9.20.2007

Into the Wild

I read Jon Krakauer's Into the Wild six years ago. It's a gripping narrative about an idealist named Christopher McCandless who forsakes a comfortable piece of the American pie for the lure of the open road.

Krakauer's amazing narrative of a disastrous expedition up Mt. Everest (Into Thin Air) is some of the finest narrative non-fiction I've ever read. He applies his clear-eyed prose to McCandless' story here, and the short book flies by in just a few hours.

Krakauer clearly admires McCandless, an athlete and college graduate who gives his savings to charity and hitchhikes from Atlanta to Alaska. But Krakauer doesn't sugarcoat McCandless' missteps upon reaching the Yukon Territory. The resulting narrative is truly an interesting dichotomy. It praises the qualities that we all should admire in McCandless-his generosity, his independence, his sincere interest in meeting others and experiencing the mysteries just beyond the horizon. And he doesn't pull any punches in recounting McCandless' hubris and the errors he made that ultimately led to his death.

In the final analysis, Krakauer applauds McCandless for his vision and his intent to touch the lives of others in a lasting and meaningful way. Its a tribute that the young man deserves, based on all I've learned of the circumstances surrounding his life and his death (and there's a lot out there on the web-both positive and negative).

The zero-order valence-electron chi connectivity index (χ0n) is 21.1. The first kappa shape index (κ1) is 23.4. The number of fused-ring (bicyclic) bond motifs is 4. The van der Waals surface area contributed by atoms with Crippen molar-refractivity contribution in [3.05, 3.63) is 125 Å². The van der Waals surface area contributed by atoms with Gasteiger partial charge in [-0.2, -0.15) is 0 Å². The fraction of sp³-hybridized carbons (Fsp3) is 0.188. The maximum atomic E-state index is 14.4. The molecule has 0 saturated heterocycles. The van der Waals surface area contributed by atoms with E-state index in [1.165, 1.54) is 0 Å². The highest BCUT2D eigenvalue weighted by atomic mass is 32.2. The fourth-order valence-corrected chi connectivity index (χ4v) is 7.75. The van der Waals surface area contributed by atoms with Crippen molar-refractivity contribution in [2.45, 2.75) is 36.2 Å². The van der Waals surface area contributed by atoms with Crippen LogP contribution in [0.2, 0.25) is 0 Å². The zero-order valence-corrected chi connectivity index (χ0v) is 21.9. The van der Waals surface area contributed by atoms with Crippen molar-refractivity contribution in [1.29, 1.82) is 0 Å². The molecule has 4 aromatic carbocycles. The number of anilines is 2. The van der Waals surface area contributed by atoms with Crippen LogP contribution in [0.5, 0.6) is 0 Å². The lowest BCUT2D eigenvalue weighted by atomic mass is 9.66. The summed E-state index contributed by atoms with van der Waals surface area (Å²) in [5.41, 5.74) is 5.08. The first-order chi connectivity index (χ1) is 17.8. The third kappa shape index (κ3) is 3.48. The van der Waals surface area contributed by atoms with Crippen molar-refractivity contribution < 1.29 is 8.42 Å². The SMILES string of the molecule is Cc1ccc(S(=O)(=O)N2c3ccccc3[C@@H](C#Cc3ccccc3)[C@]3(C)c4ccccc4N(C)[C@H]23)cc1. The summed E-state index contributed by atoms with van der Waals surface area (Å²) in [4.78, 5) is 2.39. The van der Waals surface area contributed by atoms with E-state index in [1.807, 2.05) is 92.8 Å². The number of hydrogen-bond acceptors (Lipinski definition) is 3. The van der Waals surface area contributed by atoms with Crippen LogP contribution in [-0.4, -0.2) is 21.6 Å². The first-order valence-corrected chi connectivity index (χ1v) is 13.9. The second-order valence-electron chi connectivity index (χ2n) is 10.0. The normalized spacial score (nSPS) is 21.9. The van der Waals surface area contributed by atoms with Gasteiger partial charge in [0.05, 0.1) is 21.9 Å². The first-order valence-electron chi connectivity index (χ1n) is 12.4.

Sean Penn has adapted the book for the big screen. He made The Crossing Guard (excellent) and The Pledge (good). Both are studies in obsession, and you could say that was the character trait (the tragic one) that pushed Chris McCandless along that path to Alaska. Sure, it was curiosity. It was wanderlust. It was an insatiable hunger to test oneself.

But obsession is the thread that holds these qualities in place.

The film checks in at 2 hours and 27 minutes. The book is 224 pages. That's an interesting disparity in terms of length, and while I'm hoping the film will do the book justice, I worry that Krakauer's sense of pacing will be lost in overlong scenes of introspection and self-analysis.

I'll have to take a look at it to find out, of course. Any of you that have read the book or look at the movie over the weekend, please let us know what you think.

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